A week and a half ago we had an unusually long shooting day on the show I’m currently producing, Jane by Design. The crew call time was at 7 a.m. and we wrapped at 10:46 p.m. — fourteen hours and 45 minutes after subtracting our one-hour lunch break. And some had an even longer day: Our actors, including guest star Teri Hatcher, showed up for hair and makeup at 5 am, which meant that hairstylists and makeup artists, as well as someone from the transportation department and the set production assistant, also showed up to meet them and were there until wrap, giving them a total of sixteen hours and 45 minutes. Many of you who are less familiar with the culture of filmmaking may find these hours to be pretty crazy, but those of us who regularly work on sets know there was nothing out of the ordinary about this day — and it wasn’t even that extreme compared to other movies and TV series, which often go beyond the standard schedule of a twelve-hour day.
These hours can be a bit grinding for me, but as a producer I have the latitude to show up later or leave earlier. Actors can have brutal days, but they also usually get days off, as most shows are ensembles and they’re rarely in every scene. And let’s face it, producers and actors are highly compensated for their work. However, the average below-the-line worker (the budgetary classification for those who aren’t producers, directors, actors, or writers) has to be there every day and make a middle-class wage. And, from my perspective, they are also the people who whine the least about this extreme schedule. It has always been difficult for me to understand how so many in this business put up with such a punishing routine. So, as our work week wore on, I decided to interview some of the people around me about their feelings on the hours they work and how this regimen affects their lives.
Kirsten Robinson is our script supervisor, which means she helps the director keep track of continuity and makes notes for the editor on how he should put together the pieces of the scenes. Kirsten considered our show as a relief compared to a recent show she worked on where she “worked sixteen to eighteen hours every day and the worst day was twenty hours.” And at the end of all that, she had to spend another hour putting together the data she collected and distributing it to others on the production. “At the lunch break, it’s like you have another regular person’s day ahead of you. What was the worst for me was the short turnarounds [the term used to mean the amount of time you have before having to be back at work]. We would work sixteen hours and then only get ten hours off and then be back for another long day. That was the real killer. Physically, you’re just exhausted. For me, it is very difficult because my job is mental. I never felt the money was worth it. I want to put my best effort forward: Fighting through and drinking as much coffee as possible doesn’t yield the best work.”
Steve D’Amato is our first assistant director, who is in charge of running the set. He recalls, “The worst day I ever worked on a show was 27 hours. It was the very last day of the very last episode of the series. We shot for 24 hours and I was there two hours before and an hour after.” I asked him how this kind of schedule affects his marriage to a woman who isn’t in the business, a dermatologist: “At first, she said it might not work out, but now she uses the time when she’s alone. She’s gotten used to it. I used to be happy when a production would go over and I would make more money. But now that I’m older, it is more important to me to be able to get home and do stuff with my wife. What bothers me most is you don’t have time to do anything else. It’s hard. It seems like it’s unnecessary: You could just add one or two more days [to the schedule] and spread it out over more time. We’re the only industry that is fighting for a twelve-hour day: That is what I find amazing.”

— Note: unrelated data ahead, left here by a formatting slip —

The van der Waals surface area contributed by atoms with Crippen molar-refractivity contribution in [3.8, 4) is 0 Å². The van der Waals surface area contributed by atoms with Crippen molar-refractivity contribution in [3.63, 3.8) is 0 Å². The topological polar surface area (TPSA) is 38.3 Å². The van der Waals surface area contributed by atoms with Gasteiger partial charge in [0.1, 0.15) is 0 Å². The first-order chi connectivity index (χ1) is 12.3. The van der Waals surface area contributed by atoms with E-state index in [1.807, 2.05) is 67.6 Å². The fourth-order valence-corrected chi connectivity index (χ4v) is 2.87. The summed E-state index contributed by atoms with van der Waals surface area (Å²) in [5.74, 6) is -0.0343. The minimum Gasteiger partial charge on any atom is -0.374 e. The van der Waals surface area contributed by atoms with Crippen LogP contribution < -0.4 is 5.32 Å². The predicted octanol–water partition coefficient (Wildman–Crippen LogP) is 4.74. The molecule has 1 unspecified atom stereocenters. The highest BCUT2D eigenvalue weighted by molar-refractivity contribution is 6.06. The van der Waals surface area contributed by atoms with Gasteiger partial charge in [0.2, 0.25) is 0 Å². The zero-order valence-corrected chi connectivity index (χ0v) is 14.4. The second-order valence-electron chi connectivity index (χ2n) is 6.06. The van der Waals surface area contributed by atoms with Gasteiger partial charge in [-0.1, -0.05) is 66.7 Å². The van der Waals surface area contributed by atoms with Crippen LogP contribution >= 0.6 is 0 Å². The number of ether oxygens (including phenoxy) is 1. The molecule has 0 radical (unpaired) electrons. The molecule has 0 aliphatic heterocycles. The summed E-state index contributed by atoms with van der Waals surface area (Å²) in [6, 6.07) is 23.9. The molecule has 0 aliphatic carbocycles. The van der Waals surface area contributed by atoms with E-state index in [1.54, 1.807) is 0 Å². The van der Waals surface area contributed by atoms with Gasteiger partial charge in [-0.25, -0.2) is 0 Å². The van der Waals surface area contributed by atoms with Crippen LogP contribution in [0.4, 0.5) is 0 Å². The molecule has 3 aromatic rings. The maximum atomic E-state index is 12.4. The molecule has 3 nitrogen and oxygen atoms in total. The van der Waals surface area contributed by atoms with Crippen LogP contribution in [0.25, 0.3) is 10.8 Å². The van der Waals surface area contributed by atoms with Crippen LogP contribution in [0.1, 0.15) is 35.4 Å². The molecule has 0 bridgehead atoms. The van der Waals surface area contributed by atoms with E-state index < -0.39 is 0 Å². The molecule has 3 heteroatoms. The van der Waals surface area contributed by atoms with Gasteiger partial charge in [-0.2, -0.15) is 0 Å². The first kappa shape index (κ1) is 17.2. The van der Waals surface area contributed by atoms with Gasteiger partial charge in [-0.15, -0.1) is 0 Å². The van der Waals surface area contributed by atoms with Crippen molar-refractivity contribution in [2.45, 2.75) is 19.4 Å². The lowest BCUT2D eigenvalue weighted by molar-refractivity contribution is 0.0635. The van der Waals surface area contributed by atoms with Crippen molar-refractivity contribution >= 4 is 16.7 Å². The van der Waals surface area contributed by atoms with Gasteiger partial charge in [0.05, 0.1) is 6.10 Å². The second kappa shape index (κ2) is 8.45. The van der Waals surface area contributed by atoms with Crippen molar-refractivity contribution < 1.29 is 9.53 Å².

Our transportation captain Ali Yeganhe — who dispatches drivers, manages the fleet of vehicles, including those used on-camera, and drives as well — was the most sanguine about the nature of his job, even though his department has the worst hours. When a show is on location, the drivers are the ones responsible for ferrying all the equipment back to the studio at the end of the day and making sure it’s all set to go for the next one. “We’re talking about a fourteen-hour day if we’re local and as much as eighteen hours if we’re farther out. We have an eight-hour turnaround that is mandated by the department of transportation. It does take a toll on you as far as aging you. There is a high divorce rate in this business. Truthfully, I haven’t slept a whole night in three years. My wife and I were together before we got in this business. She was in wardrobe, so she knew.”
I asked him why his union, the Teamsters, was resistant to the idea of productions hiring more drivers so you could have two shifts, each working eight hours. This would save the production high overtime rates and allow a more humane schedule for the drivers, while giving more people jobs. Ali explained that “there are two ways to look at it; there are some in it for the money, and some who work four months of the year and leave once they reach their hours for their medical. A lot of guys are accustomed to making what they make. If it changed, it would bring in a whole new element of drivers who might not get the job done. Eight-hour guys don’t care about what they do. They take no pride in it.” I asked Ali if he thought the hours he worked were strange in comparison to those outside of the film and television business; he disagreed, telling me that he thought many people work long hours to support their families: “When I had a rental car company I was in the office fourteen hours a day. My cousin owns two restaurants and he works sixteen hours a day.”